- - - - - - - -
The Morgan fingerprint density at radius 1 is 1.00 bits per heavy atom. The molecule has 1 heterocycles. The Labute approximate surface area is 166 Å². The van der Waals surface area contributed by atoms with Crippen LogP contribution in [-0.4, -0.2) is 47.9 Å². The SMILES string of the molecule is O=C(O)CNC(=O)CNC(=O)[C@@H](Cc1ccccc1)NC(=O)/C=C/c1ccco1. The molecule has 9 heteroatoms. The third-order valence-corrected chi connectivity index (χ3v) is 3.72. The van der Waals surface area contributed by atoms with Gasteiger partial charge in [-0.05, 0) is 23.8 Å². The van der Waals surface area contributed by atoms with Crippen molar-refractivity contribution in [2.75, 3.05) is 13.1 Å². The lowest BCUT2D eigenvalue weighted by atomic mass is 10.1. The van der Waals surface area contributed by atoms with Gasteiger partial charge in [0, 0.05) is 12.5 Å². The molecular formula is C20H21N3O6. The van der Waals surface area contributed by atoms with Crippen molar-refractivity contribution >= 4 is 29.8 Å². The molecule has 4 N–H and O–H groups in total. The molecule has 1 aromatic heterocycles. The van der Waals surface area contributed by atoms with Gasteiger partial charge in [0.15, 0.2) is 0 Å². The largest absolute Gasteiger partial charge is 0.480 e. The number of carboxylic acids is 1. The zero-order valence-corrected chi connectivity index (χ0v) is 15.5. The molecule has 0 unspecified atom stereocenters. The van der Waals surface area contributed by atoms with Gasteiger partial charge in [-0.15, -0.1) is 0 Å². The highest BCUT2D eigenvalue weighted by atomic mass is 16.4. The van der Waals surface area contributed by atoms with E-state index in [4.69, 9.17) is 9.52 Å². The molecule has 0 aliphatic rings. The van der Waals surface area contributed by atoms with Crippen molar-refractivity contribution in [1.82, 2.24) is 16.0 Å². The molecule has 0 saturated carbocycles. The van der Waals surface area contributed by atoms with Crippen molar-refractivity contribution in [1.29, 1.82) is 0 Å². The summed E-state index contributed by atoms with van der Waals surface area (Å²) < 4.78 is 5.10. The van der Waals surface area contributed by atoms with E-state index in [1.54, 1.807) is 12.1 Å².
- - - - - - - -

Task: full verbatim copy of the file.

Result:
The Morgan fingerprint density at radius 1 is 1.00 bits per heavy atom. The molecule has 1 heterocycles. The Labute approximate surface area is 166 Å². The van der Waals surface area contributed by atoms with Crippen LogP contribution in [-0.4, -0.2) is 47.9 Å². The SMILES string of the molecule is O=C(O)CNC(=O)CNC(=O)[C@@H](Cc1ccccc1)NC(=O)/C=C/c1ccco1. The molecule has 9 heteroatoms. The third-order valence-corrected chi connectivity index (χ3v) is 3.72. The van der Waals surface area contributed by atoms with Gasteiger partial charge in [-0.05, 0) is 23.8 Å². The van der Waals surface area contributed by atoms with Crippen molar-refractivity contribution in [2.75, 3.05) is 13.1 Å². The lowest BCUT2D eigenvalue weighted by atomic mass is 10.1. The van der Waals surface area contributed by atoms with Gasteiger partial charge in [0, 0.05) is 12.5 Å². The molecular formula is C20H21N3O6. The van der Waals surface area contributed by atoms with Crippen molar-refractivity contribution >= 4 is 29.8 Å². The molecule has 4 N–H and O–H groups in total. The molecule has 1 aromatic heterocycles. The van der Waals surface area contributed by atoms with Gasteiger partial charge in [0.15, 0.2) is 0 Å². The largest absolute Gasteiger partial charge is 0.480 e. The number of carboxylic acids is 1. The zero-order valence-corrected chi connectivity index (χ0v) is 15.5. The molecule has 0 unspecified atom stereocenters. The van der Waals surface area contributed by atoms with Gasteiger partial charge in [-0.15, -0.1) is 0 Å². The highest BCUT2D eigenvalue weighted by atomic mass is 16.4. The van der Waals surface area contributed by atoms with E-state index in [4.69, 9.17) is 9.52 Å². The molecule has 0 aliphatic rings. The van der Waals surface area contributed by atoms with Crippen molar-refractivity contribution in [1.82, 2.24) is 16.0 Å². The molecule has 0 saturated carbocycles. The van der Waals surface area contributed by atoms with Crippen molar-refractivity contribution in [1.29, 1.82) is 0 Å². The summed E-state index contributed by atoms with van der Waals surface area (Å²) < 4.78 is 5.10. The van der Waals surface area contributed by atoms with E-state index in [1.54, 1.807) is 12.1 Å².